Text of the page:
How do you hold a moon beam?

by Jacquie Jones

Why has it been so difficult and taken so long for me to write about the most meaningful and transformational experience of my life? Wording the question this way may make the answer obvious but I laugh at the first thing that pops into my mind. It’s the line from The Sound of Music song, “How do you hold a moonbeam in your hand?” Impossible to describe? Impossible to do?

My feeble attempt begins with Raymond Carver’s poem (found on his tombstone):

Late Fragment

And did you get what
you wanted from this life, even so?
I did.
And what did you want?
To call myself beloved, to feel myself
beloved on the earth.

When I first heard about the Commonweal Cancer Help Program in 2013, I dismissed the idea of ever going. I was in chemotherapy; the program looked too expensive; I couldn’t imagine that I was worth taking that kind of time for myself. It wasn’t until several months later that CCHP came to my mind again, took hold, and wouldn’t let go. After incessantly thinking about it, I picked up the phone and subsequently had an interview with dear Waz who won my heart with his presence and gentleness. I was told to get my name in the system because of the long waiting list. When I hadn’t heard anything for several months after that, I called back in January, 2014, and everything quickly fell into place. I hurried to get the paper work completed and found myself on the schedule for February, 2014.

I can’t tell you exactly what happened to me during my week in Bolinas but I can tell you that I have never been the same since. I still had the same rare appendiceal cancer and I continued to live in the same “liminal space,” not knowing what decisions I would have to make nor what their outcomes would be. But somehow, after the CCHP experience, my world got bigger. I saw with a different lens. Because of the staff and because of my group, I was able to “feel myself beloved on the earth.” Through networking, I began to see that “thinking outside the box” gave me options I never knew existed. Also, I now had the love and support to move forward. Commonweal felt like a true home.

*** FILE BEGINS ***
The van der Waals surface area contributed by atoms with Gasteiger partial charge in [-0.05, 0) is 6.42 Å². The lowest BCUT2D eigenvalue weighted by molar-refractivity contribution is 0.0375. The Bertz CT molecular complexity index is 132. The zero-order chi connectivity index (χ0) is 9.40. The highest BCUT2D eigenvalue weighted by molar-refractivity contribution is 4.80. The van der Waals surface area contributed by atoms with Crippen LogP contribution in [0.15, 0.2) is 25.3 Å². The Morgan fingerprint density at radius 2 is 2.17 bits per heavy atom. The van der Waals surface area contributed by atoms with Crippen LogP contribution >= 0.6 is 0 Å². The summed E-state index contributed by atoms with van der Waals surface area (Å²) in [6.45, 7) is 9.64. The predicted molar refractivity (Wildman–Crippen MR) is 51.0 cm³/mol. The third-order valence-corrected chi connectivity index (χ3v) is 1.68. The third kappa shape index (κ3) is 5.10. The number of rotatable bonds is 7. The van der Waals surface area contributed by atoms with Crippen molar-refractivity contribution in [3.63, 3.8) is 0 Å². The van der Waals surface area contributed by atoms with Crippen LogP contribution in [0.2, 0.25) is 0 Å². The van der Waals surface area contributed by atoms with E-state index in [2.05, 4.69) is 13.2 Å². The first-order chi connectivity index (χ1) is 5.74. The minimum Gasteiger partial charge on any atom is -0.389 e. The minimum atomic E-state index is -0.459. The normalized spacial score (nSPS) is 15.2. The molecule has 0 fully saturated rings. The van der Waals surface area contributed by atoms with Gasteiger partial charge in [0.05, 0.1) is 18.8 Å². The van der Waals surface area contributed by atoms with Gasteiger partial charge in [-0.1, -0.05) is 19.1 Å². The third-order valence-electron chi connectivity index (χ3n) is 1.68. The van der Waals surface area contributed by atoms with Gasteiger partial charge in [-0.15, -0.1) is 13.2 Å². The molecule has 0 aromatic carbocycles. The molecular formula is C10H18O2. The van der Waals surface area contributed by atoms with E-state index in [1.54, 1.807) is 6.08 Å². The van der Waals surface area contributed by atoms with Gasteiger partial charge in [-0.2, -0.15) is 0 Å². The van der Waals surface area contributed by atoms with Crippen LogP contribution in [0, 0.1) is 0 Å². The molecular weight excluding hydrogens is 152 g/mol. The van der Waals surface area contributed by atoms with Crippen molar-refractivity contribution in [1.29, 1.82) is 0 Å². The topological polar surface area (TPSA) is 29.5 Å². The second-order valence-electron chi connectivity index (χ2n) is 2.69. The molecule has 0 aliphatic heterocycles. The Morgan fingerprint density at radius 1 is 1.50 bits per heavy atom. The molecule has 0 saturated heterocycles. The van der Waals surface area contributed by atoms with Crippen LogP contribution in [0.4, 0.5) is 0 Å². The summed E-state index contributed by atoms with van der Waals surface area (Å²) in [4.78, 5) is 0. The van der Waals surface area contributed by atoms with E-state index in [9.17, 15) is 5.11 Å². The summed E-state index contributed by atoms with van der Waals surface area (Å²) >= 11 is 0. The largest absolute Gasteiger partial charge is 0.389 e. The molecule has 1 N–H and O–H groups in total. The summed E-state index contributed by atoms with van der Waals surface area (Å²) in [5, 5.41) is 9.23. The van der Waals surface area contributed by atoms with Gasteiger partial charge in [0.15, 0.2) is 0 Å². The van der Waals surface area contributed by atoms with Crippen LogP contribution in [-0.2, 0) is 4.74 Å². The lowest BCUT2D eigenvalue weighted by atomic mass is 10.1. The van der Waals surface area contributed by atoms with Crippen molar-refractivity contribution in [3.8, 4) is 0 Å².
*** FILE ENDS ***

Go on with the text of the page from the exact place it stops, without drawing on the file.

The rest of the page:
Since my initial experience, I cannot “not” do everything to support the Cancer Help Program. I’ve worked on starting a new East Bay CCHP Alumni Group which meets monthly at my home. I’ve also attended some of the wonderful SF Alumni Group meetings, as well as many of the Healing Circles’ programs. It is obvious to me, even palpable, that there is a deep hunger to be heard in a safe place where others understand; getting to the soul level is indeed precious and sacred. Intimacy is created by sharing brokenness, and the bond among us continues to grow.

How and into what we will evolve remains an unknown. I have often referred to my life since my diagnosis as my “journey.” I’m reminded of something that Margaret Silf once said: “This is a pilgrimage journey, not a tourist outing. It is a journey that changes the traveler, a process that shapes the soul in ways we cannot predict.” Commonweal has changed me and continues to shape me in unique and surprising ways. For this, I am ever grateful. Thank you!

February 2014

Header photo by Corinne Bayley